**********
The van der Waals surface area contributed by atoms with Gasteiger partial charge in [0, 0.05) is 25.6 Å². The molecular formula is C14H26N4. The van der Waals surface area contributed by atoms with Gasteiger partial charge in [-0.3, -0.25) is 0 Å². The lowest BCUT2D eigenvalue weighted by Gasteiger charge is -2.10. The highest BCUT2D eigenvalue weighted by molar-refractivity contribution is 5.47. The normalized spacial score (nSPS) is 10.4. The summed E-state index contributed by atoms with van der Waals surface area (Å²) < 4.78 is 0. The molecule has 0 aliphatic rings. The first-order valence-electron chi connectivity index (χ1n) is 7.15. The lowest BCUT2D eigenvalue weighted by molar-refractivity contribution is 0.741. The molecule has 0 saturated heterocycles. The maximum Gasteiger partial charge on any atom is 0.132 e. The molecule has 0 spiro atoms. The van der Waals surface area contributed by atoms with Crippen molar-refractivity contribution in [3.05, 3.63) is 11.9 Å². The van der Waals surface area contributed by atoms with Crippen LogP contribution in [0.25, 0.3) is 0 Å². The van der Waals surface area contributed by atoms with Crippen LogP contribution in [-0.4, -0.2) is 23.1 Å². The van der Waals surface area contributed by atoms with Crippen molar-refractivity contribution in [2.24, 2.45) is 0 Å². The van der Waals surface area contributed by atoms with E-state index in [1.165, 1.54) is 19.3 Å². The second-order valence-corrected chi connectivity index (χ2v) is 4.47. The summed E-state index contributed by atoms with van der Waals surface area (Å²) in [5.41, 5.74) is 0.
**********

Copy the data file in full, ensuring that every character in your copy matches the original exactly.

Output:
The van der Waals surface area contributed by atoms with Gasteiger partial charge in [0, 0.05) is 25.6 Å². The molecular formula is C14H26N4. The van der Waals surface area contributed by atoms with Gasteiger partial charge in [-0.3, -0.25) is 0 Å². The lowest BCUT2D eigenvalue weighted by Gasteiger charge is -2.10. The highest BCUT2D eigenvalue weighted by molar-refractivity contribution is 5.47. The normalized spacial score (nSPS) is 10.4. The summed E-state index contributed by atoms with van der Waals surface area (Å²) < 4.78 is 0. The molecule has 0 aliphatic rings. The first-order valence-electron chi connectivity index (χ1n) is 7.15. The lowest BCUT2D eigenvalue weighted by molar-refractivity contribution is 0.741. The molecule has 0 saturated heterocycles. The maximum Gasteiger partial charge on any atom is 0.132 e. The molecule has 0 spiro atoms. The van der Waals surface area contributed by atoms with Crippen molar-refractivity contribution in [3.05, 3.63) is 11.9 Å². The van der Waals surface area contributed by atoms with Crippen LogP contribution in [0.25, 0.3) is 0 Å². The van der Waals surface area contributed by atoms with Crippen LogP contribution in [-0.4, -0.2) is 23.1 Å². The van der Waals surface area contributed by atoms with Crippen molar-refractivity contribution in [2.24, 2.45) is 0 Å². The van der Waals surface area contributed by atoms with E-state index in [1.165, 1.54) is 19.3 Å². The second-order valence-corrected chi connectivity index (χ2v) is 4.47. The summed E-state index contributed by atoms with van der Waals surface area (Å²) in [5.41, 5.74) is 0.